Prime Air Boeing 767-300F N1217A operated by Atlas Air Inc. Photo: Nathan Coats

MIAMI – On July 14, 2020, the National Transportation Safety Board (NTSB) held its public board meeting on the Atlas Air (5Y) 3591 Investigation.

During descent into Houston’s George Bush Intercontinental Airport (IAH), the go-around mode was inadvertently activated. The flight was descending through 6300 feet, and neither pilot made a call out to indicate that the activation was intentional.

Within seconds of the go-around activation, manual inputs into the flight systems overrode the autopilot, and the aircraft went into a steep dive. Within 32 seconds from activation of the go-around, the aircraft impacted the ground.

The FO, who was the Pilot Flying, experienced a pitch-up somatogravic illusion during the acceleration from the change in mode. This meant that he believed that the aircraft was stalling, even though it was not.

The Captain was unable to recover the aircraft due to the short time frame and lack of flight path monitoring.

Boeing 747 47UF(SCD), Atlas Air JP6920403. Photo: Atlas Air

System Safety Issues

While the inadvertent activation of the go-around mode was a cause of the accident, the NTSB believes that it is a “rare and usually benign event”. However, they also state that pilots should be made aware of the circumstances related to this accident.

The NTSB also states that the addition of automatic ground collision avoidance technology might be a way forward in tackling accidents of these types. The military uses the technology for fighter aircraft, so it would need to be adapted for commercial use.

As it has been more common in recent investigations, the NTSB also calls for Cockpit Image Recorders. These are a contentious topic for pilots and pilot unions, as there would be a direct lack of privacy within the cockpit. Therefore it is highly unlikely that these will be added.

This modified 747-400 is one of four samples operated by Atlas Air for transporting 787 Dreamliner parts to Boeing’s assembly plants. PHOTO: BOEING.

Aviation Industry Safety Issues

The NTSB highlights issues with Pilot Record Tracking within the USA. Both the Capt. and FO had the required certifications and qualifications.

The Board states that the FO did not highlight some training difficulties in the past at a different employer. Even though Atlas Air conducted their own record review, they also did not find out this information.

The FO had a long history of training performance difficulties, including responding impulsively and inappropriately when faced with unexpected events in training. This information was deliberately hidden from future employers through incomplete and inaccurate information.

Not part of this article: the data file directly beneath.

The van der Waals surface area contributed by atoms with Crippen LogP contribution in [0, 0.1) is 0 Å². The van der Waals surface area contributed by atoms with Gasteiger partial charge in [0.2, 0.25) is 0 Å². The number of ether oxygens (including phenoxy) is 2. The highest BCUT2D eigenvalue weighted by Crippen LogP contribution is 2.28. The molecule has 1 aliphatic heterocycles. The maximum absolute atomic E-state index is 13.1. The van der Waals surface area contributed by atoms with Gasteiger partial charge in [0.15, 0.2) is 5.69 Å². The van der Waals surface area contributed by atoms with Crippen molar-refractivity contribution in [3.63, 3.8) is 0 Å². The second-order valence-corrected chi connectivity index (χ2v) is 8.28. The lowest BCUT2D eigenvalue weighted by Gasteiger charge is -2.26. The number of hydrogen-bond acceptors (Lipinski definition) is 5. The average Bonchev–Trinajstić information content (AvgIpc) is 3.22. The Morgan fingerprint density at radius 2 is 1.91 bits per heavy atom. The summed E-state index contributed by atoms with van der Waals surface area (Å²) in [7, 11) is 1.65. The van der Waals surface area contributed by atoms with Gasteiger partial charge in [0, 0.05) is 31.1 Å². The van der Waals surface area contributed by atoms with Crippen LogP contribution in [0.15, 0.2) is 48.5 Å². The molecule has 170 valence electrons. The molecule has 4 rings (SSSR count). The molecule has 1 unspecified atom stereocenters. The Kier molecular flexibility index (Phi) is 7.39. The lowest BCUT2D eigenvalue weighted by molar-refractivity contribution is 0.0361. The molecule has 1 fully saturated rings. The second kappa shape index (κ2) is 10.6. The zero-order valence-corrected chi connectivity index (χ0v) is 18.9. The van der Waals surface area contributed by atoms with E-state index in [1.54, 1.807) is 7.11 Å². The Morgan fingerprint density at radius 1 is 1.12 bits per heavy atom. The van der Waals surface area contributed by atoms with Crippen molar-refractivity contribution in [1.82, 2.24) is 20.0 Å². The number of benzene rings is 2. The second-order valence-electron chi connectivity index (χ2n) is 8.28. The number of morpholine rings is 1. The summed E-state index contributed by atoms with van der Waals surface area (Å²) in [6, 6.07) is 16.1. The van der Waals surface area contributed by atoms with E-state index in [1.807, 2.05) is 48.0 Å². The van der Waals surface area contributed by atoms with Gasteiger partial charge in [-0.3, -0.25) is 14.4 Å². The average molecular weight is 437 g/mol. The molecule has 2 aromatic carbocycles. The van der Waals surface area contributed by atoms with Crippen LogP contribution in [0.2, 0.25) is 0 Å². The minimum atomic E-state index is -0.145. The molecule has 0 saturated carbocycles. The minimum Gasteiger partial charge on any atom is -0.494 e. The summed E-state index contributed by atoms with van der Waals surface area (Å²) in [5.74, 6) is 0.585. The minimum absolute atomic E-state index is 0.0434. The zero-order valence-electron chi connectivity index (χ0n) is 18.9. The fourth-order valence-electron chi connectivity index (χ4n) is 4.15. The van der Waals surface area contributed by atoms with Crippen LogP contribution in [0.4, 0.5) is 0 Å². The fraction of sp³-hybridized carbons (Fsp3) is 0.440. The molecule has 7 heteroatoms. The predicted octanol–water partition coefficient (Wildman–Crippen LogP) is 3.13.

Atlas Air used designated agents to review Pilot backgrounds, which the NTSB declared as “inappropriate and resulted in the company’s failure to evaluate the first officer’s unsuccessful attempt to upgrade to captain at his previous employer”.

The NTSB also states that subject matter experts should be introduced early in the review process.

This SonAir VIP Boeing 747-400 is operated by Atlas Air in a business class cabin configuration. PHOTO: Atlas Air.

Pilot Records Database

After the Colgan Air accident in 2009, Congress mandated that the FAA create a centralized database for part 119 certificate holders. The Proposed Rule from the Federal Aviation Administration (FAA) was put out on March 30, 2020.

Several organizations, such as the AOPA and the NBAA have voiced concerns in how the database is being implemented. Some concerns are related to privacy, undue burden on individual pilots, and does not accept industry recommendations.

The NTSB has directly stated that the FAA’s failure to implement the system in a robust and timely manner is a direct contribution to the Atlas Air accident. The implementation of the database would have prevented any deliberate hiding of training information, and might have prevented this accident.

The NTSB also reiterates 4 safety recommendations to the FAA, all related to pilot training a certification, and all classified as “Open – Unacceptable Response”. The recommendations all are related to having clear and understandable tracking of pilot records, especially when pilots change employers.

While this accident was a cargo aircraft, the safety issues highlighted here affect US aviation as a whole. Having the system be manual allows for hiring operators to not obtain the full background of an applicant. NTSB Member Jennifer Homendy stated well, that “This could happen to anyone”.